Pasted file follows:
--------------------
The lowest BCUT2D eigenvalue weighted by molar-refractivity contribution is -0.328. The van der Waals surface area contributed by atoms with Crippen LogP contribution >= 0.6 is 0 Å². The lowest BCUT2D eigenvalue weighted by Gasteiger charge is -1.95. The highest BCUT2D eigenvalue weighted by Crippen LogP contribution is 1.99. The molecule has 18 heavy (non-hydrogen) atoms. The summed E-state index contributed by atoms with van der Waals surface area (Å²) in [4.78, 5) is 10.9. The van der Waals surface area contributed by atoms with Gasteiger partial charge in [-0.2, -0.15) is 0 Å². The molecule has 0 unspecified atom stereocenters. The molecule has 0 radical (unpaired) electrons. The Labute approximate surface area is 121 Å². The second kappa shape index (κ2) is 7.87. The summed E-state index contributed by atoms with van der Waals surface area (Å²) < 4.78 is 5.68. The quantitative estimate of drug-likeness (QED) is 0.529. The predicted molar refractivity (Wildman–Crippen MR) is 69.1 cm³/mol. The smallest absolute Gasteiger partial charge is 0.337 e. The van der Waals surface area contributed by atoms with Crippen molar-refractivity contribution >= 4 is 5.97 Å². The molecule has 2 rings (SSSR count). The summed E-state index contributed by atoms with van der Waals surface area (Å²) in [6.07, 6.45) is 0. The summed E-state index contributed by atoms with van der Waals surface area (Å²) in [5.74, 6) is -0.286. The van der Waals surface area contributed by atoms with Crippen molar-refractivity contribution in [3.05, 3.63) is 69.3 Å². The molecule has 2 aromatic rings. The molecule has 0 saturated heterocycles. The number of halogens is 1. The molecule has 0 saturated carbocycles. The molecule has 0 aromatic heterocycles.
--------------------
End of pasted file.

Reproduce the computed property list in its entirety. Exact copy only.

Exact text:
The lowest BCUT2D eigenvalue weighted by molar-refractivity contribution is -0.328. The van der Waals surface area contributed by atoms with Crippen LogP contribution >= 0.6 is 0 Å². The lowest BCUT2D eigenvalue weighted by Gasteiger charge is -1.95. The highest BCUT2D eigenvalue weighted by Crippen LogP contribution is 1.99. The molecule has 18 heavy (non-hydrogen) atoms. The summed E-state index contributed by atoms with van der Waals surface area (Å²) in [4.78, 5) is 10.9. The van der Waals surface area contributed by atoms with Gasteiger partial charge in [-0.2, -0.15) is 0 Å². The molecule has 0 unspecified atom stereocenters. The molecule has 0 radical (unpaired) electrons. The Labute approximate surface area is 121 Å². The second kappa shape index (κ2) is 7.87. The summed E-state index contributed by atoms with van der Waals surface area (Å²) < 4.78 is 5.68. The quantitative estimate of drug-likeness (QED) is 0.529. The predicted molar refractivity (Wildman–Crippen MR) is 69.1 cm³/mol. The smallest absolute Gasteiger partial charge is 0.337 e. The van der Waals surface area contributed by atoms with Crippen molar-refractivity contribution >= 4 is 5.97 Å². The molecule has 2 rings (SSSR count). The summed E-state index contributed by atoms with van der Waals surface area (Å²) in [6.07, 6.45) is 0. The summed E-state index contributed by atoms with van der Waals surface area (Å²) in [5.74, 6) is -0.286. The van der Waals surface area contributed by atoms with Crippen molar-refractivity contribution in [3.05, 3.63) is 69.3 Å². The molecule has 2 aromatic rings. The molecule has 0 saturated heterocycles. The number of halogens is 1. The molecule has 0 saturated carbocycles. The molecule has 0 aromatic heterocycles.